Society needs them. Aluminum, iron and steel, cement and other energy-intensive industries are vital components of the very infrastructure of our cities and towns. But manufacturing these products takes up a lot of energy because high temperatures are needed to heat up and modify materials. The resulting emissions make up a significant share of global stationary greenhouse gases (GHG).
Some of the key players in the field don’t want to be seen as big polluters anymore. “There is a realization that climate change is important. It’s happening, we have to do something now, tomorrow will be too late,” says Volker Hoenig, Managing Director of VDZ, the German cement association, which operates a cement research institute in Germany and is serving the cement industry worldwide. “The advantage is that these emissions are stationary, that is, they are concentrated in one place. The process is therefore fixed and predictable, which makes it easier to monitor and control.”
The development of a new series of industry-specific ISO standards to measure GHG emissions could shake things up. Talking about this project, Hoenig recounts: “It was time for the industry to take responsibility. The momentum came from the manufacturers themselves. Soon, competitors agreed to work on a consensus and make decisions that would impact their future. You had representatives from the iron and steel, cement, aluminum, lime and ferroalloys industries working together. It was a powerful move.”
Cement manufacturing is one of the most energy-intensive processes worldwide. But this product is irreplaceable, as a binder for concrete structures. “That’s why VDZ was one of the key drivers of the initiative to standardize GHG emissions monitoring and reporting,” says Hoenig.
The association is no stranger to standardization, mainly in relation to product quality. But about 15 years ago, VDZ started taking an interest in GHG monitoring and reporting following the introduction of the European Union Emissions Trading System and the development of the WBCSD1) Cement Sustainability Initiative CO2 and Energy Protocol. The protocol is now used by nearly a thousand cement plants in the world.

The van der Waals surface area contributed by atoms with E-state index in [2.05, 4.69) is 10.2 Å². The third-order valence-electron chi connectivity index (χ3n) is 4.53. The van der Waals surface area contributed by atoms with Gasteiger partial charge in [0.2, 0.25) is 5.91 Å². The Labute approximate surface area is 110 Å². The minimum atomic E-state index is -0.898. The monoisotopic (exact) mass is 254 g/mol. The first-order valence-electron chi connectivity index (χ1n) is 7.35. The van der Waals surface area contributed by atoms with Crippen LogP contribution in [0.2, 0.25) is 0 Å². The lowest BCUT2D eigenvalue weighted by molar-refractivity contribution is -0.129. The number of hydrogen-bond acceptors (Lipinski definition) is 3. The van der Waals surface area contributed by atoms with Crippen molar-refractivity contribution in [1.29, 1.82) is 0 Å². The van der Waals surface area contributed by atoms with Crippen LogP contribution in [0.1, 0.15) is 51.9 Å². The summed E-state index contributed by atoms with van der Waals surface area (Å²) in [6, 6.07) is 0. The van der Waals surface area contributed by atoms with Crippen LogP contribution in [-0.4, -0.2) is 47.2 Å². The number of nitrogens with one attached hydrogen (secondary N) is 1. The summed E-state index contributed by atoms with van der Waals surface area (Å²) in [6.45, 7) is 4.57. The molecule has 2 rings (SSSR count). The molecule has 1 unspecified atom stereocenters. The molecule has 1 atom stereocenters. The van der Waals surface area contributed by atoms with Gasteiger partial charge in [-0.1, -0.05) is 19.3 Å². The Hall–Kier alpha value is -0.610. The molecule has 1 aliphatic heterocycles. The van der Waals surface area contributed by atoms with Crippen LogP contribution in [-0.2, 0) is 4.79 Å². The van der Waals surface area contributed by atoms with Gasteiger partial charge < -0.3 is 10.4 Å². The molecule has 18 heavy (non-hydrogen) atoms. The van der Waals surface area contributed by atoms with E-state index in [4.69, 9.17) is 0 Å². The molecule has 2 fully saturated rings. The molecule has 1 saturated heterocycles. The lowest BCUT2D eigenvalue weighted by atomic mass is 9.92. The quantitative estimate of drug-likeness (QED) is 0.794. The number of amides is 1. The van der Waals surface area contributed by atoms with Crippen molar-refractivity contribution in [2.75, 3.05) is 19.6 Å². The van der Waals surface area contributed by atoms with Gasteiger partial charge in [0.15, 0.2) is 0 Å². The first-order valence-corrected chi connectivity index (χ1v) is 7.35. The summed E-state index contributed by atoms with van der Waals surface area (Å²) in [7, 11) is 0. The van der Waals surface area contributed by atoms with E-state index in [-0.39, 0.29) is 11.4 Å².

“The standardization of GHG monitoring and reporting for energy-intensive industries began as a European initiative, with VDZ involved at an early stage,” Hoenig continues. After this initial effort, the industry turned to ISO in order to widen the reach of this work. “Climate change is a global problem, so we needed a global solution. It made sense to come to ISO,” he says. “International Standards level the playing field worldwide. That’s important for both the economy and sustainability.”
What’s notable about this story is the willingness demonstrated by industry leaders to be part of the solution. “You are accepting a reality,” says Hoenig, “you are a big polluter, but you can do something about it.”
The work is under way and the result will be published as a series of industry-specific standards under the denomination “ISO 19694”. The suite of standards will be made up of a generic document and several industry-specific parts. “Currently, we have dedicated parts for the iron and steel, cement, aluminum, lime and ferroalloys industries, with two additional ones coming up on semi-conductors and displays,” explains Hoenig. “These ISO standards will offer accurate, up-to-date methodologies representing the best current practice. And because they are international, companies around the world will benefit. The ISO process also makes sure that the standards are regularly revised and updated, so that we always have access to the latest information.”
A tonne for a tonne
Although a monitoring and reporting standard may not sound like a revolutionary step, without it we won’t have accurate and comparable emissions data from some of the biggest polluters in the world. “Up until now, these industries have been measuring their data emissions using different methodologies. That means it’s hard to have an accurate vision of how a company rates compared to others,” explains Marcel Koeleman, Chair of ISO subcommittee ISO/TC 146/SC 1 that develops standards on air quality of stationary source emissions.